By Mark S. Langevin, PhD, Senior Research Fellow at the Council on Hemispheric Affairs
To download a PDF version of this article, click here.
Marcos Mendes’ Inequality, Democracy and Growth in Brazil: A Country at the Crossroads of Economic Development is an alluring book for understanding Brazilian political economy, the country’s divisive set of persistent economic and social inequalities, and the compounding crisis that rivets the front page. Mendes wants to explain the low growth that began in the “lost decade” of the 1980s and continues into the twenty first century. His book sheds some light on Brazil’s current recession, the Petrobras kickback corruption scheme (known in Brazil as the Lava Jato or Petrolão), and how the country’s representative institutions have too often worked against the conditions for sustainable, equitable growth. Mendes argues that weaving inequality with democracy chokes the potential for economic growth. Too much “rent-seeking” and too many government subsidies create market distortions and economic inefficiencies that suffocate a more efficient marketplace.
Accordingly, Brazil suffers from a “political bottleneck” squeezed by democracy and inequality that leads to a condition of “dissipative redistribution” wherein
“there is some income distribution for the poorer, however economic resources dissipate, be it by economic inefficiency that results from redistributive policies, be it by appropriation of part of the public resources by those of high and middle income, which refrains redistribution and raises fiscal and economic costs of a given reduction in inequality (p. xxiv).”
Dissipative redistribution brings about a host of economic and social symptoms such as “lagging education” and “public expenditures of questionable quality” among others (p. xxv). Mendes argues that these outcomes are “symptoms or proximate causes for low growth (p. xxv).”
Inequality, Democracy and Growth in Brazil: A Country at the Crossroads of Economic Development is organized around ten “stylized facts” that express the empirical dimensions or “symptoms” of dissipative redistribution in Brazil. They include:
- Current governmental non-financial Expenditures have steadily grown.
- The tax burden had to be raised to finance increasing expenditures.
- Tax increases were not sufficient to finance growing expenditures and, as a consequence, public sector savings became negative.
- High interest rates.
- Infrastructure bottlenecks.
- Skyrocketing minimum wage
- The Brazilian economy is closed to international trade.
- Judicial uncertainty and poor protection of property rights.
- A large number of small and informal companies that drive average productivity down.
- Educational backwardness (pp. 11-61).
These facts are not in dispute. Mendes describes each and then argues how they might discourage investment and innovation. He moves on to an examination of income distribution, rent seeking, and government transfers for three broad socio-economic groups, the rich, middle class, and poor. His analysis examines how redistributive policies, some responsible for reducing poverty and inequality, may undermine fiscal stability and erode the conditions for private sector growth. The descriptive analysis of each socio-economic group is worth every reader’s attention, but it does not constitute a complete casual analysis to explain low growth in Brazil.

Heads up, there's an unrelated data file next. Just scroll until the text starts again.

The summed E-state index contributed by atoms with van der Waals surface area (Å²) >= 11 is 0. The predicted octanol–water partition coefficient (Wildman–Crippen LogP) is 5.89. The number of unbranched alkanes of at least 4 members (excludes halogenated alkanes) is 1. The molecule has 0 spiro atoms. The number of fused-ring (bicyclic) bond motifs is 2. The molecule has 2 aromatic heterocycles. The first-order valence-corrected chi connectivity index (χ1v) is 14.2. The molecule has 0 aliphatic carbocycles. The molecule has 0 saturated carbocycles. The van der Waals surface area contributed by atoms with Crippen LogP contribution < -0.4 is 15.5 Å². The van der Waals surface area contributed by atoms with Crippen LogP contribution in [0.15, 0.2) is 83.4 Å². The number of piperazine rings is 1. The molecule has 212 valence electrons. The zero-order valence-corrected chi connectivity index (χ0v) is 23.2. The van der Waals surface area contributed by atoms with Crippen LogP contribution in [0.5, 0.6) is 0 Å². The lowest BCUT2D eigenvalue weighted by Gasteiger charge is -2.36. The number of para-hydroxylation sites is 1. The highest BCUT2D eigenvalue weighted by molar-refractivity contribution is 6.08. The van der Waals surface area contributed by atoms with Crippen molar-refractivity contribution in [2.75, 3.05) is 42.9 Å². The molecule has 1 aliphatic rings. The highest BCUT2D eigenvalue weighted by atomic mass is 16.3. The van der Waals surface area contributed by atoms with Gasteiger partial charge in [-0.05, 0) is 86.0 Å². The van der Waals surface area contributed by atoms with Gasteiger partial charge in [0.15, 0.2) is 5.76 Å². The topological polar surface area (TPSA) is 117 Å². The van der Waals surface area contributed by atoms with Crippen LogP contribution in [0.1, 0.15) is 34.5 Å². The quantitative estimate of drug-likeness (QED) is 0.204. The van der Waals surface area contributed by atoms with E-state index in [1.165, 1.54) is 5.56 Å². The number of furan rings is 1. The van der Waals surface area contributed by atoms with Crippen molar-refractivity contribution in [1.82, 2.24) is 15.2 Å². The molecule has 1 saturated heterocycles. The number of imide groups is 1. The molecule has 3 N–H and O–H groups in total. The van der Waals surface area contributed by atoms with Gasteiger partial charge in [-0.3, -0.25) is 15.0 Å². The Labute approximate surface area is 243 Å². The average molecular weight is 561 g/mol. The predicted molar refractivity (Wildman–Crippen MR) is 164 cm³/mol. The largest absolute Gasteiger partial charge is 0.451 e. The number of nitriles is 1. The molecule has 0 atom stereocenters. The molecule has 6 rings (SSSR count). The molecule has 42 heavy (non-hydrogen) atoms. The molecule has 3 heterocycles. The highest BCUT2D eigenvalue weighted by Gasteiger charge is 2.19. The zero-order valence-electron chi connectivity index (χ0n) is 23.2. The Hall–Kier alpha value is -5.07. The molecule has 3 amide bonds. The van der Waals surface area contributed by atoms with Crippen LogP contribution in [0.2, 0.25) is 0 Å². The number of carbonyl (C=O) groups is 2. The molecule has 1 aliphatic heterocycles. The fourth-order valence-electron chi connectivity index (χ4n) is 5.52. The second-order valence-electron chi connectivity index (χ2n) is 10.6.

Rent Seeking by Social Class
Mendes argues that the rich engage in aggressive rent seeking by undermining the efficacy of the judicial system and holding regulatory agencies captive in order to advance particular and private interests. He draws from the colonial legacy
“where the first great beneficiary of rents was the Portuguese royal family and its associates that used colonial economic activities to fill their coffers (p. 110).”
For Mendes, colonialism in Brazil was replaced with a republican state that leaned toward elite interests by protecting and subsidizing wealth at the expense of inequality and pervasive poverty. Centuries later “rent seeking behavior and extractive economic regulation” continue to fuel a
“vicious cycle of inequality, exclusion and low, long-term economic growth. In this scenario, the richer social groups have found fertile soil to harvest income from their relations with the state (p. 114).”
Mendes continues with an examination of the economic fortunes of the middle class. The author reveals how social security and educational policies favor largely middle class public sector retirees and subsidize higher education at the expense of a majority of Brazilians who cannot afford to prepare their sons and daughters for acceptance to the “free” federal university system. He decries the power of public sector labor unions and their collective bargaining practices, including long strikes, as a form of rent seeking. He argues that government
“is incapable of imposing sanctions on striking civil servants, leaving little to do but attend the demands presented or see the popularity of government leaders fall during the time the servants are on strike and public services are discontinued (p. 194).”
Consequently, the Brazilian middle class is over reliant on government subsidies and this contributes to dissipative redistribution.
Mendes’ analysis leaves no one behind. He argues that raising the minimum wage and imposing labor laws “reduce the profitability of companies and, as such, reduce the incentive to invest (p. 156).” He argues that labor market regulation and direct transfers to the poor
“have a strong collateral effect of fiscal pressure, regulatory distortions, high interest rates and low productivity that hinder economic growth… (p. 159).”
Mendes’ turns to politics to presume,
“Due to their great number, the poor are one of the politicians’ favorite groups. Therefore, redistribution in their favor will occur in a democracy where inequality and poverty are high. The more numerous the poor, the more they attract attention by politicians (p. 157).”